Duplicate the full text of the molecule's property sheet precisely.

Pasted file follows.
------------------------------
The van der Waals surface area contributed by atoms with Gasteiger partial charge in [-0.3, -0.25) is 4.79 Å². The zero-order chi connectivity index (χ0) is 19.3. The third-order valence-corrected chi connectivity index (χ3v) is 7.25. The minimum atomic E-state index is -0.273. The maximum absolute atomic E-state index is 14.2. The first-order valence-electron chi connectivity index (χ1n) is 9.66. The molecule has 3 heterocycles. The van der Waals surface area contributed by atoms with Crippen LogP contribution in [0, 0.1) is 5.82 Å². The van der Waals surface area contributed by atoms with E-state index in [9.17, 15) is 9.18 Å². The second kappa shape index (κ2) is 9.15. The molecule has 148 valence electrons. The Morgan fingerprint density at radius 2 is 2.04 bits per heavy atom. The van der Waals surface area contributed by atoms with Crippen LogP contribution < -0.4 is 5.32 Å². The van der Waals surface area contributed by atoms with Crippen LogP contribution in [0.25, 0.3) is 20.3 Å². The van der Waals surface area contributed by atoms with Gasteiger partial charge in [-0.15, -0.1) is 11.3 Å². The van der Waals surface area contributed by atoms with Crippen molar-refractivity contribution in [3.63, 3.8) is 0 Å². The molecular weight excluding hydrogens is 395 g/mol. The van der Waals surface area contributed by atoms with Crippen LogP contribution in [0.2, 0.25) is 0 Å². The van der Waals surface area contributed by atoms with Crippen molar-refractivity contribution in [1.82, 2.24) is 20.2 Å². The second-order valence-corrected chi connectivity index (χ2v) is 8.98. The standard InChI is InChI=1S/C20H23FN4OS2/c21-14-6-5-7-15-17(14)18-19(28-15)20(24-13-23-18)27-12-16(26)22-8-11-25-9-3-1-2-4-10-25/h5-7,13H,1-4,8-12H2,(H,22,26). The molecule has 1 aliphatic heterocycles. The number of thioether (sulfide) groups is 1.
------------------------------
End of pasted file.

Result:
The van der Waals surface area contributed by atoms with Gasteiger partial charge in [-0.3, -0.25) is 4.79 Å². The zero-order chi connectivity index (χ0) is 19.3. The third-order valence-corrected chi connectivity index (χ3v) is 7.25. The minimum atomic E-state index is -0.273. The maximum absolute atomic E-state index is 14.2. The first-order valence-electron chi connectivity index (χ1n) is 9.66. The molecule has 3 heterocycles. The van der Waals surface area contributed by atoms with Crippen LogP contribution in [0, 0.1) is 5.82 Å². The van der Waals surface area contributed by atoms with E-state index in [9.17, 15) is 9.18 Å². The second kappa shape index (κ2) is 9.15. The molecule has 148 valence electrons. The Morgan fingerprint density at radius 2 is 2.04 bits per heavy atom. The van der Waals surface area contributed by atoms with Crippen LogP contribution < -0.4 is 5.32 Å². The van der Waals surface area contributed by atoms with Crippen LogP contribution in [0.25, 0.3) is 20.3 Å². The van der Waals surface area contributed by atoms with Gasteiger partial charge in [-0.15, -0.1) is 11.3 Å². The van der Waals surface area contributed by atoms with Crippen molar-refractivity contribution in [3.63, 3.8) is 0 Å². The molecular weight excluding hydrogens is 395 g/mol. The van der Waals surface area contributed by atoms with Crippen LogP contribution in [0.2, 0.25) is 0 Å². The van der Waals surface area contributed by atoms with Crippen molar-refractivity contribution in [1.82, 2.24) is 20.2 Å². The second-order valence-corrected chi connectivity index (χ2v) is 8.98. The standard InChI is InChI=1S/C20H23FN4OS2/c21-14-6-5-7-15-17(14)18-19(28-15)20(24-13-23-18)27-12-16(26)22-8-11-25-9-3-1-2-4-10-25/h5-7,13H,1-4,8-12H2,(H,22,26). The molecule has 1 aliphatic heterocycles. The number of thioether (sulfide) groups is 1.